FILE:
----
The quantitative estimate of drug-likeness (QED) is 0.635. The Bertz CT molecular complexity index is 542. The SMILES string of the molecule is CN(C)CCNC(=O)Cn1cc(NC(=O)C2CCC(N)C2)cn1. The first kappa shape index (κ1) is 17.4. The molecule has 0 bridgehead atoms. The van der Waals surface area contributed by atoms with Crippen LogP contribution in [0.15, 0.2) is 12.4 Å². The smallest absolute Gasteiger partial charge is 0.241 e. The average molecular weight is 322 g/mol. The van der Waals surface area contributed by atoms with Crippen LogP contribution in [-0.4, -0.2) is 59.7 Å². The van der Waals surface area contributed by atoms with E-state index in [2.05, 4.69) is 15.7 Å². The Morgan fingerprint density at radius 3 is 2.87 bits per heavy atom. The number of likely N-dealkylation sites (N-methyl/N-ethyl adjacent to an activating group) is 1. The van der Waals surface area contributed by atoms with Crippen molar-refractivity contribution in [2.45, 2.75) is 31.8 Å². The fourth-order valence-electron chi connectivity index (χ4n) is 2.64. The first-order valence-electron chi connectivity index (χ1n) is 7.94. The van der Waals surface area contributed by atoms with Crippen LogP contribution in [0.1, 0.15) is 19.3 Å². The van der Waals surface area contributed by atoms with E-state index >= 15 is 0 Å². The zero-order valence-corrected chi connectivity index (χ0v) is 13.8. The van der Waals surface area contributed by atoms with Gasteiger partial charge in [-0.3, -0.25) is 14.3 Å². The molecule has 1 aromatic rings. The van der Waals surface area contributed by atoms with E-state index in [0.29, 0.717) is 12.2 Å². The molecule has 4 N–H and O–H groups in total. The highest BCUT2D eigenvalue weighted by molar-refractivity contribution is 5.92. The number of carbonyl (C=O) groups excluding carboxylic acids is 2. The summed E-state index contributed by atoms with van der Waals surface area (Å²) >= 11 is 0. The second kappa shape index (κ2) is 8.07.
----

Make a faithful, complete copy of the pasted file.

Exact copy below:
The quantitative estimate of drug-likeness (QED) is 0.635. The Bertz CT molecular complexity index is 542. The SMILES string of the molecule is CN(C)CCNC(=O)Cn1cc(NC(=O)C2CCC(N)C2)cn1. The first kappa shape index (κ1) is 17.4. The molecule has 0 bridgehead atoms. The van der Waals surface area contributed by atoms with Crippen LogP contribution in [0.15, 0.2) is 12.4 Å². The smallest absolute Gasteiger partial charge is 0.241 e. The average molecular weight is 322 g/mol. The van der Waals surface area contributed by atoms with Crippen LogP contribution in [-0.4, -0.2) is 59.7 Å². The van der Waals surface area contributed by atoms with E-state index in [2.05, 4.69) is 15.7 Å². The Morgan fingerprint density at radius 3 is 2.87 bits per heavy atom. The number of likely N-dealkylation sites (N-methyl/N-ethyl adjacent to an activating group) is 1. The van der Waals surface area contributed by atoms with Crippen molar-refractivity contribution in [2.45, 2.75) is 31.8 Å². The fourth-order valence-electron chi connectivity index (χ4n) is 2.64. The first-order valence-electron chi connectivity index (χ1n) is 7.94. The van der Waals surface area contributed by atoms with Crippen LogP contribution in [0.1, 0.15) is 19.3 Å². The van der Waals surface area contributed by atoms with E-state index >= 15 is 0 Å². The zero-order valence-corrected chi connectivity index (χ0v) is 13.8. The van der Waals surface area contributed by atoms with Gasteiger partial charge in [-0.3, -0.25) is 14.3 Å². The molecule has 1 aromatic rings. The van der Waals surface area contributed by atoms with E-state index in [0.29, 0.717) is 12.2 Å². The molecule has 4 N–H and O–H groups in total. The highest BCUT2D eigenvalue weighted by molar-refractivity contribution is 5.92. The number of carbonyl (C=O) groups excluding carboxylic acids is 2. The summed E-state index contributed by atoms with van der Waals surface area (Å²) >= 11 is 0. The second kappa shape index (κ2) is 8.07.